Monday, July 7, 2014

Unarmed and Paranoid

I had a anxiety attack today. No, I don't have phobias, I had just realized I left my weapon at home. I don't know why I did such a thing, I've never done it before.  I have never forgotten a gun unless it was secured.  For instance, I locked a gun in a lock box and forgot it was there.  I think once I secure a weapon, I know it's secure and tend to dump that info from my brain.  I don't always forget where I've put my gun, just occasionally I've forgotten where I've SECURED a weapon.
While in the military we were taught that forgetting where you put your weapon is an unpardonable sin. There are great consequences to being so negligent.  An Army vet put it this way:

"The first priority is locating your weapon. The military will literally shut down an installation to find an errant weapon. There is no stone they will not turn over, no length to which you will not be driven to find that weapon. They will recall everyone who was in your location for the last day, line them up, and read off serial numbers until they find it. I've seen people practically holding hands as they walk through the woods looking for a lost weapon. I've seen entire battalions placed on lockdown and forced to stay in their location into the wee hours of the morning, and they would still be there if the weapon were not located.

After that hell of wasting hundreds of people's time, keeping people from their missions or their families or their personal time, after making everyone so insanely mad at whoever was careless enough to lose their weapon, what happens to you?

You have no idea.

The very smallest punishment for misplacing a weapon, if it's found within a reasonable amount of time, is a "Company Grade Article 15." That means you can lose one grade of rank, a week of pay, and two weeks of extra duty. If that's all you lost, you got off very, very lightly.

More often, and especially if you lose your weapon in a combat zone, you're looking at a "Field Grade Article 15" if your chain of command is feeling very generous. You would risk losing at least one or as many as three grades of rank (E-4 to E-1), one half of your base pay for two months, 60 days restriction, 45 days extra duty.

That's only for enlisted though. If you do the same as an officer, you won't get the same slap on the wrists as a punishment. Your career is over. You may as well start looking around for a new job and hope you don't get a bad discharge.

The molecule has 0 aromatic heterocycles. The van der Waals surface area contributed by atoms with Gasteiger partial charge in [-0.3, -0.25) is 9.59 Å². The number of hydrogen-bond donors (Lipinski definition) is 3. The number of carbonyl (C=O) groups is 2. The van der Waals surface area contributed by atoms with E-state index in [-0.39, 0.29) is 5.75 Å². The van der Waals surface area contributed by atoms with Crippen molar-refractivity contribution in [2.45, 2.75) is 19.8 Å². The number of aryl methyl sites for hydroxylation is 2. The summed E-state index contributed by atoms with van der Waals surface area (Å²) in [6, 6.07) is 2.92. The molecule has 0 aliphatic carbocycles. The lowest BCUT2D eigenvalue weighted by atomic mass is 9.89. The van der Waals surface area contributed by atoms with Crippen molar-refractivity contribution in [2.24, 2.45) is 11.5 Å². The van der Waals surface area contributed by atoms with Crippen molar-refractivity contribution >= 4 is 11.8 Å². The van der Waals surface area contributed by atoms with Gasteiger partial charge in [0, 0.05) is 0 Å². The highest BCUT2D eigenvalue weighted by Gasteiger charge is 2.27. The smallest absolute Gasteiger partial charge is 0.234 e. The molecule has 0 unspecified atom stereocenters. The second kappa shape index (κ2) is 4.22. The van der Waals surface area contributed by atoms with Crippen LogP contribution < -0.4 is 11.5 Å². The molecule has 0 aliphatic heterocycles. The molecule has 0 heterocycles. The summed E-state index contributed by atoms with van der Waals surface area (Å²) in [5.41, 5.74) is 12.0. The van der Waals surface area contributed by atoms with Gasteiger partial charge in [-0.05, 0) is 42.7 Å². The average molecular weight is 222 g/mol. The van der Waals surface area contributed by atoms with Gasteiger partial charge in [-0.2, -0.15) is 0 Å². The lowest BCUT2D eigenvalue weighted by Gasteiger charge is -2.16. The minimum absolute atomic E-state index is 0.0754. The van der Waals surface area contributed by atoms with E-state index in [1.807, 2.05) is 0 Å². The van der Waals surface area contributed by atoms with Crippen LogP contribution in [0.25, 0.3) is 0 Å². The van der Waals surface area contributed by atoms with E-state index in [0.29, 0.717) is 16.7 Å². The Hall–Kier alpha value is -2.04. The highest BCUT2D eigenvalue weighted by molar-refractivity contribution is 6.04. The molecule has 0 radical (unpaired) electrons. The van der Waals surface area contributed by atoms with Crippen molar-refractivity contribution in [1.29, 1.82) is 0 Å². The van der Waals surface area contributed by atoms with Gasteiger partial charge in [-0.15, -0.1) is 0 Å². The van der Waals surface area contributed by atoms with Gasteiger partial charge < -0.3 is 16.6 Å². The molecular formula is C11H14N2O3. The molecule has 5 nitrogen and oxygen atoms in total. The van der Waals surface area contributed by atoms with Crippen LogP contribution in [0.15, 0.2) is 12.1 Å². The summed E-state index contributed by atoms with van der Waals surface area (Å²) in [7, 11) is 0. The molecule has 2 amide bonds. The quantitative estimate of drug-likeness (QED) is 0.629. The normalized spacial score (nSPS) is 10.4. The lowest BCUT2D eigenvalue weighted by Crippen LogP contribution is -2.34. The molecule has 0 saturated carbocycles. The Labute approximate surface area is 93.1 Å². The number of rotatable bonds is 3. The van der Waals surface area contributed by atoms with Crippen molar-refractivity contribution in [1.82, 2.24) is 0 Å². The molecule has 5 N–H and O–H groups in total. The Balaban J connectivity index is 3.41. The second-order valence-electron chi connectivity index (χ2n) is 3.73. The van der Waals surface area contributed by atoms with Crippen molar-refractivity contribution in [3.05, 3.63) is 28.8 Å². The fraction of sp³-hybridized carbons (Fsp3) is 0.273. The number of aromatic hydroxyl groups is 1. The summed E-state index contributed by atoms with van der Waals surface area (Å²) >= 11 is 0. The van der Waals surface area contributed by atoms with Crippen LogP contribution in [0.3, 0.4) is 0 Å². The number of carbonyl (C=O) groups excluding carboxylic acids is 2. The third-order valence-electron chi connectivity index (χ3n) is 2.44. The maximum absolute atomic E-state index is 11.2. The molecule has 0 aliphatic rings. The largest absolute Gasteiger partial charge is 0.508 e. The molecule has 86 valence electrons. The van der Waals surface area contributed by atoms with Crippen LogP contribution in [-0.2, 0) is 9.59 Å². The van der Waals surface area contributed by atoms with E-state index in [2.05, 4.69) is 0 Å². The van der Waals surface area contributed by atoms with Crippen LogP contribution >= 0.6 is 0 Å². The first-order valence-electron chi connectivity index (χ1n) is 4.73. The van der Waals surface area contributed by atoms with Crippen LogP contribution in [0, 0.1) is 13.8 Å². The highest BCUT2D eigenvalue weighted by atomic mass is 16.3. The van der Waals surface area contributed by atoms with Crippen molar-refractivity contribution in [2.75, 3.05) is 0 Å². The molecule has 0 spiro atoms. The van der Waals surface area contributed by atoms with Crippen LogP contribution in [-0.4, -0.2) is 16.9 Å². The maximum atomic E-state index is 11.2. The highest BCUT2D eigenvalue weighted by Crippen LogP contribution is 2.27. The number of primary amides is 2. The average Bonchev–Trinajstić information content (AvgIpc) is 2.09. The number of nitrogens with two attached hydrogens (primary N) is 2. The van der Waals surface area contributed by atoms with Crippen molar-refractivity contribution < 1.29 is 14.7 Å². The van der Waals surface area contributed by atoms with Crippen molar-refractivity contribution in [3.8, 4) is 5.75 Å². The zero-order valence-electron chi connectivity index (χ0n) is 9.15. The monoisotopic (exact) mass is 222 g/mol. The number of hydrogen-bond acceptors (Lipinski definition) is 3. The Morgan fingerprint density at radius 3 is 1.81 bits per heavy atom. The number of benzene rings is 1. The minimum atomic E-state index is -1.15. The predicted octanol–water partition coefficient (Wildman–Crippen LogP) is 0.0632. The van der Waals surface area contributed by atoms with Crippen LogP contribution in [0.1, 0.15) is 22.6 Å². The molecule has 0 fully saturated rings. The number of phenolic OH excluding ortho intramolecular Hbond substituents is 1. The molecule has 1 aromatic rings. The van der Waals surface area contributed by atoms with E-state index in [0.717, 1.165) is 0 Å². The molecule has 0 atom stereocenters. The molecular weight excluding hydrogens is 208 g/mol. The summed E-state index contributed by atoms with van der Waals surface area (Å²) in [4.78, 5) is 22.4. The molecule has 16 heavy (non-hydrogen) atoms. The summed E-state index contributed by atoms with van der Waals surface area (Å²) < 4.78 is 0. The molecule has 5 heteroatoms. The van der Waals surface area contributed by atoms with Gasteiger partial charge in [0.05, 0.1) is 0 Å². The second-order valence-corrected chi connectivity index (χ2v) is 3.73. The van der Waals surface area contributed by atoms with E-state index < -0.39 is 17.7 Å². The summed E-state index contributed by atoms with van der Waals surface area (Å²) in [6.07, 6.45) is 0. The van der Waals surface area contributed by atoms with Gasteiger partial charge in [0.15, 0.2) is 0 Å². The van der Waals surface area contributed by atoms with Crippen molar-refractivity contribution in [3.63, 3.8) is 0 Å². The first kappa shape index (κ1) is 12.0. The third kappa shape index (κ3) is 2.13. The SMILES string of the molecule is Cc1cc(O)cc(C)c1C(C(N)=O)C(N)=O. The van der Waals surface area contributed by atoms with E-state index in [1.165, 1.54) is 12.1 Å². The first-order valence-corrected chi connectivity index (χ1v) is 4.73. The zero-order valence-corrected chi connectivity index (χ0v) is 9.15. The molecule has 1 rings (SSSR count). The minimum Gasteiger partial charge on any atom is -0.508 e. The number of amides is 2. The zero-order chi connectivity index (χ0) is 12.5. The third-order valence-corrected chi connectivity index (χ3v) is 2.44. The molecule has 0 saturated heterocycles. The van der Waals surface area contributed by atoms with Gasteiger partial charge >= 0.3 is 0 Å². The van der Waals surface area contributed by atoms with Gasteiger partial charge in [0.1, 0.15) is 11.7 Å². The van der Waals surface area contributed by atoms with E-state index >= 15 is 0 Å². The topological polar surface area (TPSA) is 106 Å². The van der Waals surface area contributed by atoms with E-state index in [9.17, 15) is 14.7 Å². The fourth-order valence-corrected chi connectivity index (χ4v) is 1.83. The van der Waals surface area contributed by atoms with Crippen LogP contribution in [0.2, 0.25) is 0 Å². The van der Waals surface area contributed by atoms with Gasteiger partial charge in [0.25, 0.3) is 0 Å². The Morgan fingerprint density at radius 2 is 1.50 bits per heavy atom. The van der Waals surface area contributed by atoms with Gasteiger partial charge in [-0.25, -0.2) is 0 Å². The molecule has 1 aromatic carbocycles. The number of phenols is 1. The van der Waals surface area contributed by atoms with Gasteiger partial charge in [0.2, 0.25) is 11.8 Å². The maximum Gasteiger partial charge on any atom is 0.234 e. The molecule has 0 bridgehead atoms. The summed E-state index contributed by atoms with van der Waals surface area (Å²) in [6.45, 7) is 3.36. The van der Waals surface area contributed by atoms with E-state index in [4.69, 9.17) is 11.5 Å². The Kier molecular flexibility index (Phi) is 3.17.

So we check our sensitive items religiously. Normally there are two checks a day, and your gear is either on your person, or locked up somewhere secure. A lot of people tether their gear to themselves using a rope so there's absolutely no chance of losing something important. For attachments like scopes, you have to tether it to the weapon with a rope.

Accountability and personal responsibility for your equipment is something the military takes so seriously it's not even funny. Because if there's a fight, and you don't have your weapon, then you're a huge liability to everyone."

This is how the military deals with this type of negligence.  Here's another story to bring this home.

Susan Gratia-Hupp and her parents were having lunch at the Luby's Cafeteria in Killeen in 1991 when a mass shooting took place. The gunman shot 50 people in all, killing 24 of them. Of those fatally wounded, two included both of Hupp's parents. Hupp later expressed regret about deciding to remove her gun from her purse and lock it in her car, lest she risk possibly running afoul of the state's concealed weapons laws; during the shootings, she reached for her weapon but then remembered that it was "a hundred feet away in my car." Her father, Al Gratia, feeling he "needed to do something", tried to rush the gunman and sadly was fatally shot in the chest instead. Hupp, eventually seeing an escape through a broken window (broken by the shoulder of another horrified, fleeing victim), grabbed her mother by the shirt telling her "Come on, we have to go now!" As Hupp moved toward the only escape, she believed her mother to be following behind. However, upon reaching the safety of outside, she then realized her Mother, Ursula Gratia had stayed behind for some reason. Hupp was told soon after the incident that her mother had instead watched her daughter get to safety and then turned to her Husband. Ursula stayed by the side of her mortally-wounded husband, cradling him as he slipped away. Al Gratia died almost instantly. Ursula Gratia had time to glance up at the gunman afterward and back down at her husband when the crazed man then shot her in the head at point-blank range, killing her instantly.

I have known a law enforcement officer who would never be without his weapon.  He told me a good friend of his, who also was a policeman, did not carry to church one Sunday when a nut came in and killed several people.  This is why my friend was always armed.  He said, "I could not live with myself if this happened to me and I could have saved lives."

My fellow shooting, LEO's, and military friends.  Could you live with yourself?  If you can legally carry, always carry.  Then you won't be like I was the other day, unarmed and paranoid.

Semper Paratus